Saturday, 14 December 2013

Thauma and Louise

Forget about  Louise, today's post is all about Thauma! A sense of wonder and marvel that can arise during gameplay. Thauma is largely engendered by the GM-player relationship and somehow exists in a niche from which it will only emerge if the right conditions are met.

Experiencing Thauma in play and the desire to experience it again is a potent motivator. A recent post on reddit asked what readers want in a RPG blog. A common reply was actual play reports, often specifying that they want the rules interactions minimised. Why? Readers want to share the experience of the gameplay, they want to harvest the Thauma.

Considering that Thauma emerges from the group experience of play, can a designer encourage or enable it in the game itself? I think that the answer is `yes'. I also think that the answer is more complicated than that. Follow the link above and read more about Thauma at What Games Are. Check out the crosslinks on the Thauma page. If you agree that the answer is yes, tell me why?

Monday, 9 December 2013

The Words that ward the paths we tread

Roleplaying is verbal communication. Sure, you can have your maps, minis, diaramas, your sketches, screen shares and printouts. These are all vehicles that can only be animated verbally and translated into the theatre of the mind, the arena and destination for role playing.
So words are important. The words you use when you play and the words you use when you think about how you play.
I bring to your attention; the Glossary You can use it as a guide to help you find your way to the arena. Gathered and corralled by Tadhg Kelly, legendary video game designer and writer. Check it out and learn from the best.

Saturday, 7 December 2013

Decisions< Emotional Attachment< Fun.

Yesterday's blog was inspired by this article. The writer, David Hom, finds that mobile game designers expect analytics to explain how to successfully monetise their game. They think Player behaviour will tell them how to get player buy in. He goes on to endorse his theory of emotional monetisation.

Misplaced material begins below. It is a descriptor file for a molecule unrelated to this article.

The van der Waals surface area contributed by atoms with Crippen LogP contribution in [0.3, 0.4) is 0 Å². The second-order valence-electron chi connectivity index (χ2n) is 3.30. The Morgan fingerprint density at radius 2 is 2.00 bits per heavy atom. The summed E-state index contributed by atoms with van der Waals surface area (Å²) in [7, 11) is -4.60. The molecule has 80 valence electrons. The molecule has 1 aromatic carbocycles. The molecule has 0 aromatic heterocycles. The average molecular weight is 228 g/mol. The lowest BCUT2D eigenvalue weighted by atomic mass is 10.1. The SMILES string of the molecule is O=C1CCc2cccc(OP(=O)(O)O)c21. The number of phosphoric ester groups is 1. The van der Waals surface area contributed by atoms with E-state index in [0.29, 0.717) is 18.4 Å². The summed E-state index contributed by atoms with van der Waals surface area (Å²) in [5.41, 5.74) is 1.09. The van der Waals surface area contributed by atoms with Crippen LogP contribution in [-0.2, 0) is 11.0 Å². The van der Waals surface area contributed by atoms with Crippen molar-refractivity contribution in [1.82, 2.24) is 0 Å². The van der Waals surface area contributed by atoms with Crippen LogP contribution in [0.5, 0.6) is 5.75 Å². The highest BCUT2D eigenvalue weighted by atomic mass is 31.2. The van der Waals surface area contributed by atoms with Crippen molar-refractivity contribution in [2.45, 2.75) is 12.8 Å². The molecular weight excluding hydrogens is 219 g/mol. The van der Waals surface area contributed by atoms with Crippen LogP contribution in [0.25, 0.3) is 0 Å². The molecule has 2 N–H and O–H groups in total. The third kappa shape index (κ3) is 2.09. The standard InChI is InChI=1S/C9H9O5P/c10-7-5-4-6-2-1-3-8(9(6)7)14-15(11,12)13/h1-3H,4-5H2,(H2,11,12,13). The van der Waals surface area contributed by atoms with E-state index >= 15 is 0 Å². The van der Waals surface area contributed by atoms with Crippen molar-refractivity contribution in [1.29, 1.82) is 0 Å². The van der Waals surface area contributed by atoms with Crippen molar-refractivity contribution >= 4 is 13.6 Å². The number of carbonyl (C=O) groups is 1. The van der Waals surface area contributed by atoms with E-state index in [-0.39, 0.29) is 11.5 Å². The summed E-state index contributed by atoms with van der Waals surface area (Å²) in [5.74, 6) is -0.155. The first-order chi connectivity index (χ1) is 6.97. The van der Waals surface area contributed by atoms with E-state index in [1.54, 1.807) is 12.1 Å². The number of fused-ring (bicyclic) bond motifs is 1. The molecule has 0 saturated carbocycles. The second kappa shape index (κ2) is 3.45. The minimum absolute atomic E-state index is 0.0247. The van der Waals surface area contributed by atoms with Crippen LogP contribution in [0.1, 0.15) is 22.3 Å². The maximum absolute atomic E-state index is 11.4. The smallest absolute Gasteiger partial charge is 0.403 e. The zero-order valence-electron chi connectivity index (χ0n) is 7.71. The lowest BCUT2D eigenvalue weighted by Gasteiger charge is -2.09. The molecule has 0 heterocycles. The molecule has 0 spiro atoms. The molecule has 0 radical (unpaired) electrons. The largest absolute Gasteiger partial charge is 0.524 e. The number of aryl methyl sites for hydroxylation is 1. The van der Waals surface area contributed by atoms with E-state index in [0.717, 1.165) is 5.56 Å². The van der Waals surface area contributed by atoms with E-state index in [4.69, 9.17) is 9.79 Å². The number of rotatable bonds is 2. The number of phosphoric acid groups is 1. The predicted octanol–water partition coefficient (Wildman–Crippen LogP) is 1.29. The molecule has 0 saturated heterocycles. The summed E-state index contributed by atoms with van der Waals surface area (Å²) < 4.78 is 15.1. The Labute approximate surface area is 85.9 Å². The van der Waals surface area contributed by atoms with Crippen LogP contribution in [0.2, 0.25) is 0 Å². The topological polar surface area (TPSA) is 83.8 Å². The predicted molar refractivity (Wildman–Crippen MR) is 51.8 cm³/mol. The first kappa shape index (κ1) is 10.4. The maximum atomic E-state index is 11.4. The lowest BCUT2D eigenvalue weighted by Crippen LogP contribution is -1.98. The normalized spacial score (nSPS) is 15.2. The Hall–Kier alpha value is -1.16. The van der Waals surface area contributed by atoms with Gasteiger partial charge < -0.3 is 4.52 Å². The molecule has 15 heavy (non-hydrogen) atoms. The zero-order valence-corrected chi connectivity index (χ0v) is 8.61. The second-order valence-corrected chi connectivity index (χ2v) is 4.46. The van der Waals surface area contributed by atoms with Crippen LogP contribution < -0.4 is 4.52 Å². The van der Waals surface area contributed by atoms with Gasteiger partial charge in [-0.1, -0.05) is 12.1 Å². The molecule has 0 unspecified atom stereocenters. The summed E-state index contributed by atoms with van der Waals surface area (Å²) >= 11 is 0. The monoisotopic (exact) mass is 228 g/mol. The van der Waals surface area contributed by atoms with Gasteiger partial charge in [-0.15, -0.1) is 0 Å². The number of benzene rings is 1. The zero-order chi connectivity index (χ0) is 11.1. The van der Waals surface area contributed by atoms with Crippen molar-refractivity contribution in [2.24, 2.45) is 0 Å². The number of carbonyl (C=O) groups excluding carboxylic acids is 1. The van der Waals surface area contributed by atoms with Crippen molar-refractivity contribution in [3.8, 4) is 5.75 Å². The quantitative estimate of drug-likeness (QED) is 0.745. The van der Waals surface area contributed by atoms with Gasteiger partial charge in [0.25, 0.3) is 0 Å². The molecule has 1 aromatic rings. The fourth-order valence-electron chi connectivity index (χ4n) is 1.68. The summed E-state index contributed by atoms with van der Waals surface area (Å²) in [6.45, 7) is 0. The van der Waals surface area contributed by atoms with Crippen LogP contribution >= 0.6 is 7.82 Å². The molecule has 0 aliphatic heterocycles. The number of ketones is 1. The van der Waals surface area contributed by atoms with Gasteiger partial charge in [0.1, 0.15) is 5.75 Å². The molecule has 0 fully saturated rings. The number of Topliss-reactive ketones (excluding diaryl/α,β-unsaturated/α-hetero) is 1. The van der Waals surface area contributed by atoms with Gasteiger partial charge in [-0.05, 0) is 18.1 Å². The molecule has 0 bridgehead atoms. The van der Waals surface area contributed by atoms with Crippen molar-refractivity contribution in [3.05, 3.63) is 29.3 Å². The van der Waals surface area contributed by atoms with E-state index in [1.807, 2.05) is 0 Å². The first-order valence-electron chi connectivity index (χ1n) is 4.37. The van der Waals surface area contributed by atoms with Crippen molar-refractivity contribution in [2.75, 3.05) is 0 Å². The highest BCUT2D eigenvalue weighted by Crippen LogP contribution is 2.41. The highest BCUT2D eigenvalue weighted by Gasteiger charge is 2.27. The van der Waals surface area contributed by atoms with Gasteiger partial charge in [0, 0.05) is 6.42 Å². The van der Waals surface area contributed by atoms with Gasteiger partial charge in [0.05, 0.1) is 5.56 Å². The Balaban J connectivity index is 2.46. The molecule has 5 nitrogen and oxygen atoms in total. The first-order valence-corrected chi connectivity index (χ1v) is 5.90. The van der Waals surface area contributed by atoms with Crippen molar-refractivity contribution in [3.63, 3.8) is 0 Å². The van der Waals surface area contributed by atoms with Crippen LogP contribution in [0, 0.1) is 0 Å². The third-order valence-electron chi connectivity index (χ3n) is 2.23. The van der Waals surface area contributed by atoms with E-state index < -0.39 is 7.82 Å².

The argument stands for tabletop RPGs too. If you are designing content, designing a game or running one as the GM, how do you achieve Player buy-in? 
To quote from the article:
"You need to establish an emotional connection with your players through engaging gameplay and amazing design. By definition, games are series of decisions, designed to create emotional attachment and be fun. Art and science become a game when a developer constructs game mechanics that allows gamers to make their own decisions with skill, strength or luck."
This quote sets the course for my design work on Bandit Country. I look forward to revealing how I have subverted David's advice to achieve my own goals.  

Thursday, 5 December 2013

Is D&D the language of emotion?

One of the spectacular things about D&D is that it shifts people into a kind of emotional super-cruise. There have been Edition Wars, OSR resurgence, the Splintering of the Base. D&D has become a thing that demands an opinion or at least a stance before you can even approach it. It fields a cluttered orbit of clones, heartbreakers and offshoots so dense they often obscure the original heartland from sight. 
All this anger and emulation, factionalism, jealousy, brilliant insight and recurring humour. It speaks one thing to me.
All those stat blocks, setting guides, conversion notes and rules tweaks out there are like screwed up love letters in the school yard. And we keep writing them.

Class + Reward = Fun?

I have said before that the most interesting things that I read that influence how I Design are being written about video games, thus the name of this Blog.
Classifying player types was all the rage a few years ago and usually creeps into the GM advice section of games that haven't realised that it is pointlessly academic.
Except in the case of video games where monetarisation is the wicked drug that is luring good designers from their safe cubes and out into Indi-armageddon.
This article on Gamasutra is worth a read if you are having a hard time linking Players and Rewards in a way that results in a fun game.

Wednesday, 4 December 2013

Bandit Country: Design Sources

I am currently pursuing two strains of research to realise my design for Bandit Country.
I read the Guardian and New York Times for all things Snowden. The recent big reveal on the scale of SigInt surveillance is one of the boundaries within Bandit Country that the player characters must contend with. A radar if you like that they will want to stay below. 
I read Foreign Affairs because it is a great 'big picture, little footprint' window into the world of nation states. It also has great interviews with interesting people who have stood in the spotlight (and those who more interestingly, avoided it) such as Stanley McChrystal.
I read AllAfrica and Council on Foreign Relations: Africa for setting information. I want to set the initial AEO of Bandit Country in West Africa, a region on the fringe of the next emerging proxy wars.
Finally, I am reading about Operational Risk Management and systems of Project Management. This is fairly dry going but it is helping me shape up the core mechanics of the game. 
If you know of any sources that could help, please comment.

Monday, 2 December 2013

Before the Flood

QTE is now on the RPG Blog Alliance! I  enthusiastically await the flood of new readers. But seriously, welcome.